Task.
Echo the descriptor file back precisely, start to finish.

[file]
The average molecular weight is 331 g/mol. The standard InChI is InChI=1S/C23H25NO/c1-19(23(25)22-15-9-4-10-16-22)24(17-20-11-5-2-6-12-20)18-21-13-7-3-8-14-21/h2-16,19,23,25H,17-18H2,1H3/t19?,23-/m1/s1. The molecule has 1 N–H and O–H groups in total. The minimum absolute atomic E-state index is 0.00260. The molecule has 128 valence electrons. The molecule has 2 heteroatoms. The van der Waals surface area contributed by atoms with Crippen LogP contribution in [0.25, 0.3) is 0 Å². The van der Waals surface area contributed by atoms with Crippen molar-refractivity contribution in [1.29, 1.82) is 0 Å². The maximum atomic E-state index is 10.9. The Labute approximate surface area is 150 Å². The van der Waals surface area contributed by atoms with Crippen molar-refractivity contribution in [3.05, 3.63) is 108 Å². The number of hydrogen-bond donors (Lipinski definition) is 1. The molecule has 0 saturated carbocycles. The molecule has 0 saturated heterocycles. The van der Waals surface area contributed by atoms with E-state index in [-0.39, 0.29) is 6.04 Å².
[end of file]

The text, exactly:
The average molecular weight is 331 g/mol. The standard InChI is InChI=1S/C23H25NO/c1-19(23(25)22-15-9-4-10-16-22)24(17-20-11-5-2-6-12-20)18-21-13-7-3-8-14-21/h2-16,19,23,25H,17-18H2,1H3/t19?,23-/m1/s1. The molecule has 1 N–H and O–H groups in total. The minimum absolute atomic E-state index is 0.00260. The molecule has 128 valence electrons. The molecule has 2 heteroatoms. The van der Waals surface area contributed by atoms with Crippen LogP contribution in [0.25, 0.3) is 0 Å². The van der Waals surface area contributed by atoms with Crippen molar-refractivity contribution in [1.29, 1.82) is 0 Å². The maximum atomic E-state index is 10.9. The Labute approximate surface area is 150 Å². The van der Waals surface area contributed by atoms with Crippen molar-refractivity contribution in [3.05, 3.63) is 108 Å². The number of hydrogen-bond donors (Lipinski definition) is 1. The molecule has 0 saturated carbocycles. The molecule has 0 saturated heterocycles. The van der Waals surface area contributed by atoms with E-state index in [-0.39, 0.29) is 6.04 Å².